Jewish Federation staffer connects with young adults

Nate Rosenblum

By David Baugher, Special to the Jewish Light

Nate Rosenblum likes to put together interesting programs, but that’s really not where his job begins.

“The first piece starts with building relationships with people,” said Rosenblum, 26, a native of Louisville, Ky. “Anything you are building on a programmatic level, there has to be a base of strong relationships you have with people in the community.”

Rosenblum has been building those relationships since July, when he filled the new position of senior associate for community development at the Jewish Federation of St. Louis. Sonia Dobinsky, vice president of community development for the agency, said the senior associate’s role originally was seen as involving young people in Jewish life.

“As part of our strategic plan, we’re looking at different populations that we need to serve in order to make a broader connection for the Jewish community,” Dobinsky said.

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Rosenblum’s job description soon expanded.

“We were wanting someone who doesn’t only look at programs, but also individual connections to reach people who wouldn’t ordinarily intersect with the organized community,” Dobinsky said. “We were really, really lucky that while we had that concept in our minds, we also had the opportunity to connect with Nate in terms of someone to work with Jewish Federation. It seemed to be a really good synergistic match.”

Both the Staenberg Family Foundation and the Lubin-Green Foundation provided funding for the new job. Local philanthropist Michael Staenberg said he pushed for the Federation to create the position because he felt that it was important to engage emerging adults in the Jewish community, especially those in the 25-35 year-old category.

“There was a big need and I think it is something that if we don’t do it now, we’ll lose more and more generations,” he said.

Staenberg said he was pleased the idea came to fruition and thinks Rosenblum is the right man for the job which he believes will create a larger impact on the community as time goes on.

“Hopefully, in the next five to 10 years, it will have huge dividends,” he said.

Dobinsky said Rosenblum has been building partnerships with institutions around the community.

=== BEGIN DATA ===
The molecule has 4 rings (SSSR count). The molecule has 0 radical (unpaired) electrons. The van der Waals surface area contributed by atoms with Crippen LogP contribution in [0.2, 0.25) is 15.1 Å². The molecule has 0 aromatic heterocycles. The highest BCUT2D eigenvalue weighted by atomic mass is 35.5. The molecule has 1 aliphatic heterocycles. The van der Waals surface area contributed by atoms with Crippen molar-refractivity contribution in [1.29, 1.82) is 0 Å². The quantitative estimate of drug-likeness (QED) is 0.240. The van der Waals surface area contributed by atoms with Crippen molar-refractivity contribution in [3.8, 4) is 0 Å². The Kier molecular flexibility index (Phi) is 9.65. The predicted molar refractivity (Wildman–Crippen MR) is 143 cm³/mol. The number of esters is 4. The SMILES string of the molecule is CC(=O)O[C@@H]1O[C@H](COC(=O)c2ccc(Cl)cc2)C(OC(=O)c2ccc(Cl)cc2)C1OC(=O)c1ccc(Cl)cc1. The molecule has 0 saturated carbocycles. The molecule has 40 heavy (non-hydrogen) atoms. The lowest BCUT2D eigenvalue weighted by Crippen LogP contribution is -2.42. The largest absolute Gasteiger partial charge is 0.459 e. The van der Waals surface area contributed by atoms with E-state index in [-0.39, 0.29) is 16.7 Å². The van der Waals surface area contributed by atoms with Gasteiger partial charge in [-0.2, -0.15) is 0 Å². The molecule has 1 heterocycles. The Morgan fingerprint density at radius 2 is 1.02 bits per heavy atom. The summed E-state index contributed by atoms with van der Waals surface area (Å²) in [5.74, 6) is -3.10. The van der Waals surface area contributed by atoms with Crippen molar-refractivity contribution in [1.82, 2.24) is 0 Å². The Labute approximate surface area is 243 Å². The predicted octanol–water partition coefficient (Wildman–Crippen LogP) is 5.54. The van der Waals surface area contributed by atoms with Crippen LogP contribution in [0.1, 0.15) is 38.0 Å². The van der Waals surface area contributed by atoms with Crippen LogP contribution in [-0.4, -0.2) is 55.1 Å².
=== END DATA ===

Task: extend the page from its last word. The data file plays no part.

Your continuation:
“I would say that the hallmark of the work that needs doing is very collaborative,” she said.

Rosenblum said that some of the infrastructure is already in place.

“We have a lot of amazing organizations that already exist in our community, with fantastic leaders,” he said. “Most are young adults, but also people who are just looking to support young adults and build that community.”

One of the new programs is Challah in the Home, an initiative to foster connections between young Jewish adults and local host couples who have them over for dinners and to engage together in Jewish rituals such as seders, Shabbat dinners and High Holiday happenings.

“When I got here, one of the things I kept hearing from people, and one of the things I experienced myself as a transplant, is people really missing their family,” he said. “This was a way to help create some of that. There are a lot of young adults who were really excited about being able to be with a family, have home-cooked meals in a warm home.”

Rosenblum is also working with the Federation’s internship program in which seven or eight students will get leadership development and mentoring opportunities with local companies and organizations. The program is in its second year.

“We’re really building that out to make it a robust program,” he said. “We have a great committee that is helping to drive the program.”

Rosenblum said he is working to improve communications between young adult groups including  NextDor, JGrads and Moishe House.

“It’s to figure out how we can be a voice for young adults and how we can collaborate together on programming and just be the best leaders that we can,” he said.

The role isn’t entirely new for Rosenblum. Before joining Federation, he worked at Washington University in residential life for three years, supervising a staff of resident assistants and graduate students.

“It’s a really cool transition because it was community development, just on a small scale,” said Rosenblum, a graduate of Brandeis University and the University of Pennsylvania. 

“It was building a community with all these students who came together and didn’t know anybody. They had a real need to come together and find commonalities. We’re doing a lot of that work here at the Jewish Federation.”

Rosenblum said he continues to seek input from others about what can be done better to facilitate that process.

“As people in the community have ideas and have things that they want to see, I would encourage them to contact me, and we can work together to try and figure out how to build community,” he said. “I think that’s a really important piece: community buy-in in everything that we’re doing, and people are excited about the work.”

Ultimately, Rosenblum feels that kind of feedback is important given the nature of his position.

“It’s really about them,” he said, “not us.”